Stolen Focus is a thought-provoking book that explores the growing crisis of people’s inability to focus their attention for extended periods. The author presents data that suggests students switch tasks once every 65 seconds, while adults in offices tend to remain focused on one thing for just three minutes. The book sheds light on why our attention spans have been dwindling for decades and how technology accelerates this worrying trend.
The main themes of the book include the hidden mechanisms of social media and how they manipulate our attention, the urgent attention crisis sweeping the globe, and the need to reclaim our focus and capacity to live meaningful lives. One of the biggest contributors to inaction on big issues such as climate change is the lack of focus. When attention breaks down, problem-solving breaks down.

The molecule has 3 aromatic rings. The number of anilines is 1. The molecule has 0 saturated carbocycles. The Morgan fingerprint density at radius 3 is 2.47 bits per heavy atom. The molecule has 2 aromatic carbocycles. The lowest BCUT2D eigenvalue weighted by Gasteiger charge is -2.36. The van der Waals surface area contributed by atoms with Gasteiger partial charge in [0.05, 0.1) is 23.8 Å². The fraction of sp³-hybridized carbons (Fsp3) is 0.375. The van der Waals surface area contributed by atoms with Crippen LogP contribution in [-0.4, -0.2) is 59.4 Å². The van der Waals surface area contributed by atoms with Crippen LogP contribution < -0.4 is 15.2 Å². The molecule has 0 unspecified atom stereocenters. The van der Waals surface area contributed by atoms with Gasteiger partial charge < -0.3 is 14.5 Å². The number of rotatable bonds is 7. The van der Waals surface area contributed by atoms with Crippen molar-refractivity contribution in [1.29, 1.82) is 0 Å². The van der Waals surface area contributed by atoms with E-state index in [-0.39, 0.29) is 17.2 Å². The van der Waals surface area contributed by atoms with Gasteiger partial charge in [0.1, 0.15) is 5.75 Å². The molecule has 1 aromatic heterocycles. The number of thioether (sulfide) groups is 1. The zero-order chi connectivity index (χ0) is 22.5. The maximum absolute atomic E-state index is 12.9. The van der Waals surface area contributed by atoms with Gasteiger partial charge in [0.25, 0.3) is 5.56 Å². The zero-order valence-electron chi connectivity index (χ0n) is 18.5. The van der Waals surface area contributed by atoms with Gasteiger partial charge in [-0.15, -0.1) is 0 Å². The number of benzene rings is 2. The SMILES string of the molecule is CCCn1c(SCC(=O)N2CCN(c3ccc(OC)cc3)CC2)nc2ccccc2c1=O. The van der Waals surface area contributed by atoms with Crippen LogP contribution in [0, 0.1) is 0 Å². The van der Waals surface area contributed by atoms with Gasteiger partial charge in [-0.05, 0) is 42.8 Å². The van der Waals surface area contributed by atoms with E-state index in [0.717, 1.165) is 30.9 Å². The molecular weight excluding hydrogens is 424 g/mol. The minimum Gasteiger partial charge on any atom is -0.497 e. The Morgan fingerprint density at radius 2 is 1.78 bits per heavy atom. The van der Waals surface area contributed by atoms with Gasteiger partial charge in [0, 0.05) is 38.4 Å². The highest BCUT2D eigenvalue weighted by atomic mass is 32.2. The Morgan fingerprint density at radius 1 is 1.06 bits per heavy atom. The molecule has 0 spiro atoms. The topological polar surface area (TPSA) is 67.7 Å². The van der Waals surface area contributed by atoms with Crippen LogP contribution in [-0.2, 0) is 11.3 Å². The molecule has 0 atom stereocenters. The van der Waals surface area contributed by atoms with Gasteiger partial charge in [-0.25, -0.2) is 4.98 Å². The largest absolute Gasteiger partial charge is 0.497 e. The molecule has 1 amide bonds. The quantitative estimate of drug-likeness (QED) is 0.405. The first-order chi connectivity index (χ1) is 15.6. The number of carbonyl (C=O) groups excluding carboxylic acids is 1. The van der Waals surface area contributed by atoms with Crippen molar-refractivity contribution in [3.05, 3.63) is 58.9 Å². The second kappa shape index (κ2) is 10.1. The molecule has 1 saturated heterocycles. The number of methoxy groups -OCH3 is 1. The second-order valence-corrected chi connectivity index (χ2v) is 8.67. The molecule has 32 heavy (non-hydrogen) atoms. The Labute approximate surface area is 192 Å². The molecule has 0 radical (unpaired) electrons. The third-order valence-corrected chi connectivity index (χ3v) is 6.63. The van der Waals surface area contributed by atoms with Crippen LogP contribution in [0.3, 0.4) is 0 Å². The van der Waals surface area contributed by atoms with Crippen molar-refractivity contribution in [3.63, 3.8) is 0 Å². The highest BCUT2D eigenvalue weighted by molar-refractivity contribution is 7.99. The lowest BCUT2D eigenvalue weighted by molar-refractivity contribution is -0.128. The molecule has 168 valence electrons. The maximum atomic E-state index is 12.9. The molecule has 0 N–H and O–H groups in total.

What I Liked
I loved the balance of providing day to day tactics while still acknowledging that we’re quite outgunned. The biggest suggestion is don’t fight…just log off when you can.
What I Did Not Like
There were plenty of quibbles here and there. But overall, the book is excellent.
- speed reading life = less comprehension
- slow down to improve focus
- flow comes from monotasking on a singular goal that is meaningful to you and is at the edge (but not beyond) your abilities
- flow makes you bigger, deeper, calmer; fragmentation makes you smaller, shallower, angrier